Want to stop mass shootings?
This is by no means an original idea, many have written about it extensively, but I want to add my own two cents.
When a couple of kids shoot up their high school in Columbine or another kid shoots up his college in Virginia or another guy shoots up a theater in Aurora or another guy shoots up a bunch of kindergartners in Connecticut it's for one reason: to get notoriety. They choose to commit these unspeakable acts so that the media has to cover it and make them immortal. The irony is that their "immortality" is short lived. Most Americans will return to normal after after a few short weeks. But that doesn't matter, they want their fame, even if it is the proverbial 15 minutes Andy Warhol told us about.
So what if the media, starting tomorrow, established a policy of not publicizing certain details about the perpetrators of such atrocities? What if instead of telling us the name and showing pictures of the perpetrators they reported the other details with a generic description (e.g. "a 20-year old male who is described as disturbed)?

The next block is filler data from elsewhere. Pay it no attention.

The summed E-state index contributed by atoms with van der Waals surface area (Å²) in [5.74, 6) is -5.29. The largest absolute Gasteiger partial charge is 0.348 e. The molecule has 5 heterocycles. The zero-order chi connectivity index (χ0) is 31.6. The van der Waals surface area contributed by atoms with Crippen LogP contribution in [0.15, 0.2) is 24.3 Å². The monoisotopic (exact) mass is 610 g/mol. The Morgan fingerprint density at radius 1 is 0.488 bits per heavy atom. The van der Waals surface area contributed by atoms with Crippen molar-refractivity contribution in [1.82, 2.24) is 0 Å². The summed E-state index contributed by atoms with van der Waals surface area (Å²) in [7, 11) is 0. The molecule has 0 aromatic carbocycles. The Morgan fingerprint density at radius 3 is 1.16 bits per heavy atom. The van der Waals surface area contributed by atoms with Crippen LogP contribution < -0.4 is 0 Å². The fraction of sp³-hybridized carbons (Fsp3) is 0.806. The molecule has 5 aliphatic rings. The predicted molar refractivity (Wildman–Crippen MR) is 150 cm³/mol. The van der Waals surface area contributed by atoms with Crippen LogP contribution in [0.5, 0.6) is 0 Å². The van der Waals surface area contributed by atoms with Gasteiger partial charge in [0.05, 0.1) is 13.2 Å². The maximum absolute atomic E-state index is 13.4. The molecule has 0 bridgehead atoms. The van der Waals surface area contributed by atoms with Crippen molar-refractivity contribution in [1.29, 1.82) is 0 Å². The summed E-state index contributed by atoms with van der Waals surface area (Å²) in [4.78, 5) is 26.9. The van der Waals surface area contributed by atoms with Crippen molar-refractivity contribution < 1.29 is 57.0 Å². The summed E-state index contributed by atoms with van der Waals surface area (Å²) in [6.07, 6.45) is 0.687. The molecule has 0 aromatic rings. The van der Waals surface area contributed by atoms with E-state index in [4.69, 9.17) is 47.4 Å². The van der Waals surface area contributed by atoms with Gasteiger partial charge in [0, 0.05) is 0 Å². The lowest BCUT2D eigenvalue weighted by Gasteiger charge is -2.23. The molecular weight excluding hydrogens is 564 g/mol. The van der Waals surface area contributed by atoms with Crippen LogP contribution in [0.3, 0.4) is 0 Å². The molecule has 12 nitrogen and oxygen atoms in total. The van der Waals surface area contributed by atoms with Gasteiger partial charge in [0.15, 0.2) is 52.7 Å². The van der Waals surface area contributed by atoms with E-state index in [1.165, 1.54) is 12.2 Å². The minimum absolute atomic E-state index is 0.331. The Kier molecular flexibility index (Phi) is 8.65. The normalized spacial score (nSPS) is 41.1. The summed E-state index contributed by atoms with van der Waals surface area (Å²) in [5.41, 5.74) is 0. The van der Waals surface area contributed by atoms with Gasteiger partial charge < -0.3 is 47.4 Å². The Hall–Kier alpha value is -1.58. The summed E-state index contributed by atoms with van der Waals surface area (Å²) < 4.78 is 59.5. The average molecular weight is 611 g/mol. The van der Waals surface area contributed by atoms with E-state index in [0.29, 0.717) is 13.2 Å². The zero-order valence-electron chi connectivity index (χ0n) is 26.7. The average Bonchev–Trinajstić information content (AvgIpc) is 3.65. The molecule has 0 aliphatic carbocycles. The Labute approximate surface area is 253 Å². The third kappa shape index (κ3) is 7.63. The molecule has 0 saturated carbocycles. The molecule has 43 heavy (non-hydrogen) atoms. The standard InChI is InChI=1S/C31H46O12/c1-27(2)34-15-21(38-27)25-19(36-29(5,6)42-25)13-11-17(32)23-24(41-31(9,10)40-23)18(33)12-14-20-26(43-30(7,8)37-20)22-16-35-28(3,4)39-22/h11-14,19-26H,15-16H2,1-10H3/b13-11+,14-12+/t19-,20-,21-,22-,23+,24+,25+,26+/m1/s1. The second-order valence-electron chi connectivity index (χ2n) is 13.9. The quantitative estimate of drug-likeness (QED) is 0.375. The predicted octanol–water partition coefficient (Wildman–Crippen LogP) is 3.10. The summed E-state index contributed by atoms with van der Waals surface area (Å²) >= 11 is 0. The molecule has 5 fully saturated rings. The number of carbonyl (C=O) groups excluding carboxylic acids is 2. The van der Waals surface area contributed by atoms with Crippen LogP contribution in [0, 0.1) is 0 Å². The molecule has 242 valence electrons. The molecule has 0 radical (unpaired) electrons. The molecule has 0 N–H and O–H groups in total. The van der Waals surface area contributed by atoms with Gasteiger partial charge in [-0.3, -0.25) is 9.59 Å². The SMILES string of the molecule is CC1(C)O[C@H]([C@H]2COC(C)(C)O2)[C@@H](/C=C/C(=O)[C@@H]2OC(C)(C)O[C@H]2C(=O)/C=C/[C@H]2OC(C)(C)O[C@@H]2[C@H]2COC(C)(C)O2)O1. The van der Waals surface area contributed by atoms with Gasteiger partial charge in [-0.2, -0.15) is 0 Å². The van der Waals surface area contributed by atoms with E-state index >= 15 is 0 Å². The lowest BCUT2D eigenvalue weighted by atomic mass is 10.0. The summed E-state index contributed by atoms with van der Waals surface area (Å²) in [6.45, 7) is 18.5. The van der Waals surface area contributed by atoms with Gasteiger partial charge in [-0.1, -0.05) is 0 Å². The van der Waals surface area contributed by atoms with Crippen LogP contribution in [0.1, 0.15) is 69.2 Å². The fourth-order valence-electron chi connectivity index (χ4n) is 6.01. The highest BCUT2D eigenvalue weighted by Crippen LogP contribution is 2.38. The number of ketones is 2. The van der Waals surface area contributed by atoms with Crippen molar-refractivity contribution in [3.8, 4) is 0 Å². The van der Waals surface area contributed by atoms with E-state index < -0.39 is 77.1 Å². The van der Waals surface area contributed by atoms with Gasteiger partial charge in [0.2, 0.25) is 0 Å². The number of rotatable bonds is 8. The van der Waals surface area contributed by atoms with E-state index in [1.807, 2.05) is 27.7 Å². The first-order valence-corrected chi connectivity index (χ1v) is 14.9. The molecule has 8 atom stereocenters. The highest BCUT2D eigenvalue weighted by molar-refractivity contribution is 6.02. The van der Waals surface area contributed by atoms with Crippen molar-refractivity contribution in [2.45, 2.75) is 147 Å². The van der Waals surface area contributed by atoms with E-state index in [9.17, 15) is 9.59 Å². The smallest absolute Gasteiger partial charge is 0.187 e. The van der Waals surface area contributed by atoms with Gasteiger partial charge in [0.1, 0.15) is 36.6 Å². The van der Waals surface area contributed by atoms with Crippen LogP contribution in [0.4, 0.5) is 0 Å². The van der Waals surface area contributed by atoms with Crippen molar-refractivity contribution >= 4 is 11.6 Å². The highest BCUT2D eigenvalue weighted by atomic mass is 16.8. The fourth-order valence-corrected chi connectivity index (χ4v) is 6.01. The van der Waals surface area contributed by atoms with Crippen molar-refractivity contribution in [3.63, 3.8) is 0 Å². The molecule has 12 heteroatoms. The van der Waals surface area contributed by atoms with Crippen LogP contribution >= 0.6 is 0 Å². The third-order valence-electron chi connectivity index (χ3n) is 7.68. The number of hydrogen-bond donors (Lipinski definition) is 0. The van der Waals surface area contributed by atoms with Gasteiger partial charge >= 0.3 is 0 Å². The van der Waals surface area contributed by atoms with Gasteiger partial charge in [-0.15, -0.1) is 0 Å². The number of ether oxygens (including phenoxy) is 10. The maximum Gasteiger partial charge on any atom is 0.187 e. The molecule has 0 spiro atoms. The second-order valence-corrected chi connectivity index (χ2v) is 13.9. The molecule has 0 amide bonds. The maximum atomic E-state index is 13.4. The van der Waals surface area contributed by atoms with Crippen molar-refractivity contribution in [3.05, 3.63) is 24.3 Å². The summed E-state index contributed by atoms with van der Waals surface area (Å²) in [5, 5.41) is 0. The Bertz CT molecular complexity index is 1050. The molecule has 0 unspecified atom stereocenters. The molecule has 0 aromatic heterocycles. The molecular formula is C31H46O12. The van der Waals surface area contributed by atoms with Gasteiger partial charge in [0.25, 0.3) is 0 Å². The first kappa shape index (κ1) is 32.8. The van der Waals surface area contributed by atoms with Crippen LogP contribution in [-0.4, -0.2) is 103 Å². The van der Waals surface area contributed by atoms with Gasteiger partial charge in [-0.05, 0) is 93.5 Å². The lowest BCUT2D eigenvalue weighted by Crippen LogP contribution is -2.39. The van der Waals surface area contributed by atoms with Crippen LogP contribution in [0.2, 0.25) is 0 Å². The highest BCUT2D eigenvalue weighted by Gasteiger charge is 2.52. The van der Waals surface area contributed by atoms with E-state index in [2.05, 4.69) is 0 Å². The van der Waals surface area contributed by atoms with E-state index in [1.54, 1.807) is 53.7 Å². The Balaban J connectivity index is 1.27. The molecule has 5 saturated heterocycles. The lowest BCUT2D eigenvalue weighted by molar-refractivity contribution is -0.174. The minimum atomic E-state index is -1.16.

The major mass media in this country have made a conscious choice to not disclose the names of rape victims, though it's their right to do so:
The media, legal experts say, are free to print those names. The U.S. Constitution guarantees the press that right. Media outlets choose not to exercise it. And legal, psychological and journalism experts say the media have made the right choice.
Obviously, they do this to protect the victims. I'm proposing a similar restraint to protect potential future victims by denying perpetrators the notoriety they seek. Why shoot up a bunch of people if nobody is going to read your manifesto or watch your youtube rants or know your name or recognize your face?
I'm not asking for a law. I'm not asking the media to be muzzled. I'm asking them to be responsible. I've heard hundreds of times that there's no reason to own an assault rifle (forget the fact that some people like collecting them, or shooting them at targets or having them for home defense) but there's no reason that we need to have the face and orange hair of the Aurora shooter embedded in our collective memory. When we do so, we are allowing them to win.
Yes, there will be non-mainstream websites that will publish the photos and say the names of the killers but that's a blip in the ocean compared to the major cable news networks and their wall-to-wall coverage. Legitimate news websites will want to play along because it will be seen as unacceptable to cater to the morbid curiosity of the audience.